HAVANA (Reuters) -- A Cuban court has sentenced two local men to
death by firing squad for shooting to death two Italian tourists, whose bodies
were found dumped on a road outside Havana last year, the government
said on Thursday.
Foreign Ministry spokesman Alejandro Gonzalez confirmed that a Havana
tribunal in recent days condemned the pair to Cuba's maximum criminal
sentence, which is applied rarely.
"In our country, the death penalty is an exceptional measure which is applied
for very horrendous crimes and only in cases outlined in the law," Gonzalez
told a news briefing.
The sentence for the two Cubans -- named as Sergio Antonio Duarte Scull
and Carlos Rafael Pelaez Prieto -- will automatically go to appeal at the
Supreme Court, whether or not the defendants request it, the spokesman
Another two Cubans, Jose Raul Hernandez Diaz and Lazaro Alexis Garcia
Ros, were sentenced to 15 years' imprisonment for their roles in the killing,
which was apparently motivated by robbery. Their sentences included two
years for carrying firearms and 13 years for complicity in murder.
Cuban officials could not say when the appeal would be or when the
death-sentence, if ratified, would be carried out. The trial of the four took
place behind closed doors and with massive security around the courtroom
in downtown Havana.
The two Italians were found shot to death last September on a road near
Cuban beach resort of Guanabo, about 19 miles (30 kms) east of the capital
city of Havana, the Italian Embassy in Cuba said at the time. News of their
death spread by word-of-mouth; there was nothing on the case in Cuba's
Italy, after Canada, is the second largest source of foreign visitors to
whose economy is increasingly dependent on tourism for hard currency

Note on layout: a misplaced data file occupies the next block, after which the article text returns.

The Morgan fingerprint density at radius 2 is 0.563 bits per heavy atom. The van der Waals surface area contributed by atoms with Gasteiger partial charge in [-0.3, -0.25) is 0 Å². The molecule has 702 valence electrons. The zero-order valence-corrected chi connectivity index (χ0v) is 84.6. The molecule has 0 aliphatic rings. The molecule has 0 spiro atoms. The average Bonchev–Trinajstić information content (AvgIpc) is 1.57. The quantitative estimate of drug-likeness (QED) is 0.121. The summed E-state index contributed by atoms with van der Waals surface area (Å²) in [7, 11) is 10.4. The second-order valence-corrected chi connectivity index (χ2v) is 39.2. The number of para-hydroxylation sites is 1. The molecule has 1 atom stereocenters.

Unofficial sources added, in versions that could not be independently
confirmed, that the two Cubans held up the Italians' car and killed them
during a robbery last September.
They were tracked down by Cuban police and then identified by another
Spanish tourist who was attacked by the Cubans on a separate occasion,
those sources said.
The Cubans confessed at their trial to killing other tourists, including
German in 1997 and a Canadian of Iranian origin in 1988, the sources, who
requested anonymity, said.
The slain Italians have not been officially named by the government or
Embassy, but the sources said they were called Fabio Usubelli and Michele
Violent crime has risen recently in communist-run Cuba, but is still relatively
rare compared to other countries in the Caribbean and Latin America. The
death-sentences announced on Thursday followed a speech earlier this
month by President Fidel Castro calling for tougher sentencing of criminals.
Another Italian visitor, Fabio di Celmo, died in September, 1997, in a
bomb attack on a Havana hotel. He was the only person killed in string of
small explosions at hotels in 1997 that Havana blamed on Cuban exiles
opposed to Castro.
The death penalty has been used in Cuba since the 1959 revolution, after
which Castro's triumphant revolutionary forces tried and executed scores of
supporters of former dictator Fulgencio Batista.
In more recent years, the death penalty, carried out by firing squad, has
reserved for cases like terrorism, armed rebellion or particularly gruesome
killings or serial murders.
The most high-profile recent executions in Cuba were in 1992, when two
local men were sent to the firing squad for killing four policemen in an
unsuccessful bid to escape the island at Tarara, just east of Havana. Also
that year, a Cuban exile from the United States, Eduardo Diaz Betancourt,
was executed after being convicted of planning sabotage and terrorist
attacks on the island.
In perhaps the most famous execution case in Cuba, a former revolutionary
hero and general, Arnaldo Ochoa Sanchez, and three other military officers
were killed by firing squad in 1989 after a military tribunal convicted them on
drug and corruption charges.
Copyright 1999 Reuters.